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Refactoring. Mathematics: Factor. fac · tor One of two or more quantities that divides a given quantity without a remainder, e.g., 2 and 3 are factors of 6; a and b are factors of ab fac · tor · ing To determine or indicate explicitly the factors of. SE: Factoring. fac · tor

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mathematics factor
Mathematics: Factor
  • fac·tor
    • One of two or more quantities that divides a given quantity without a remainder, e.g., 2 and 3 are factors of 6; a and b are factors of ab
  • fac·tor·ing
    • To determine or indicate explicitly the factors of
se factoring
SE: Factoring
  • fac·tor
    • The individual items that combined together form a complete software system:
      • identifiers
      • contents of function
      • contents of classes and place in inheritance hierarchy
  • fac·tor·ing
    • Determining the items, at design time, that make up a software system
refactoring1
Refactoring
  • Process of changing a software system in such a way that it does not alter the external behavior of the code, yet improves its internal structure [Fowler'99]
  • A program restructuring operation to support the design, evolution, and reuse of object oriented frameworks that preserve the behavioural aspects of the program [Opdyke'92]
specifics
Specifics
  • Source to source transformation
  • Remain inside the same language, e.g., C++ to C++
  • Does not change the programs behavior
  • Originally designed for object-oriented languages, but can also be applied to non-object oriented language features, i.e., functions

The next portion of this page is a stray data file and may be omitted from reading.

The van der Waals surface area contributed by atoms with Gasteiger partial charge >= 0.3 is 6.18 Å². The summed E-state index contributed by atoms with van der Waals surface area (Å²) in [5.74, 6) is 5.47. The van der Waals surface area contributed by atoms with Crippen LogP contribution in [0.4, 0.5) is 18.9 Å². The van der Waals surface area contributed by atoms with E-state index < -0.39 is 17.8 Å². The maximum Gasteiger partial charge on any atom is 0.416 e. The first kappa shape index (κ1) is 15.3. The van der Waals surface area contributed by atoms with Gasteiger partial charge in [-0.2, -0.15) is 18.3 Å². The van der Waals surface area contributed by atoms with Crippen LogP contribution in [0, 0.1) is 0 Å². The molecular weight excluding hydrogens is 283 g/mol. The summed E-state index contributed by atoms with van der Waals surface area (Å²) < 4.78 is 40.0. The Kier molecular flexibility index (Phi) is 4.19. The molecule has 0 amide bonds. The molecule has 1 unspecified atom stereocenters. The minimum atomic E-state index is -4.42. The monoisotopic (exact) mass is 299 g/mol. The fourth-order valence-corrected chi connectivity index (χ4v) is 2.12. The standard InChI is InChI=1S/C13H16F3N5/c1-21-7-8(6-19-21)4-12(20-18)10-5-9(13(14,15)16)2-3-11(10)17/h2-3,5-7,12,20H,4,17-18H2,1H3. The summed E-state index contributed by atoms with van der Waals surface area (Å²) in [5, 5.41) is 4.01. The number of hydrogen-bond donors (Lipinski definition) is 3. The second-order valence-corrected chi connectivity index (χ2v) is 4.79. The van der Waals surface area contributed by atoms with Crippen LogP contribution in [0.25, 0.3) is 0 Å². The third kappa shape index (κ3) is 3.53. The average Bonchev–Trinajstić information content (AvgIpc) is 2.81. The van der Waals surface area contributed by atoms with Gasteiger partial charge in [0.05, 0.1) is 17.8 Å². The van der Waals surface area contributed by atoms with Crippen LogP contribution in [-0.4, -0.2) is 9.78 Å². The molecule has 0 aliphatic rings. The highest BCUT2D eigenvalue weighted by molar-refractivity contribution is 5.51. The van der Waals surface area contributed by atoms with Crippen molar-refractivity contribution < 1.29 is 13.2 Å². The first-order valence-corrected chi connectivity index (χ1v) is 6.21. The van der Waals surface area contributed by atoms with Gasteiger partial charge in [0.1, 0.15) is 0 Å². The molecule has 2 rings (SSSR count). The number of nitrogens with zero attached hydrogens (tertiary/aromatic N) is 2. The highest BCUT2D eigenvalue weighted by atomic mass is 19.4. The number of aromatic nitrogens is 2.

levels of software changes
Levels of Software Changes
  • High Level -
    • Features to be added to a system
    • e.g., New feature
  • Intermediate Level
    • Change design (factoring)
    • e.g., Move a member function
  • Low Level
    • Change lines of code
    • e.g., Changes in (a least) two classes
relationship to design
Relationship to Design
  • Not the same as “cleaning up code”
    • May cause changes to behavioral aspects
    • Changes often made in a small context or to entire program
  • Key element of entire process in agile methodologies
  • Views design as an evolving process
  • Strong testing support to preserve behavioral aspects
quick examples
Quick Examples
  • Introduce Explaining Variable
  • Rename Method
  • Move Method
  • Pullup Method
  • Change Value to Reference
  • Remove Parameter
  • Extract Hierarchy
why design preservation
Why: Design Preservation
  • Code changes often lead to a loss of the original design
  • Loss of design is cumulative:
    • Difficulties in design comprehension ->Difficulties in preserving design ->More rapid decay of design
  • Refactoring improves the design of existing code
why comprehension
Why: Comprehension
  • Developers are most concerned with getting the program to work, not about future developers
  • Refactoring makes existing code more readable
  • Increases comprehension of existing code, leading higher levels of code comprehension
  • Often applied in stages
why debugging
Why: Debugging
  • Greater program comprehension leads to easier debugging
  • Increased readability leads to the discovery of possible errors
  • Understanding gained during debugging can be put back into the code
why faster programming
Why: Faster Programming
  • Counterintuitive argument made by Fowler
  • Good design is essential for rapid development
  • Poor design allows for quick progress, but soon slows the process down
    • Spend time debugging
    • Changes take longer as you understand the system and find duplicate code
slide13
When?
  • Adding Functionality
    • Comprehension of existing program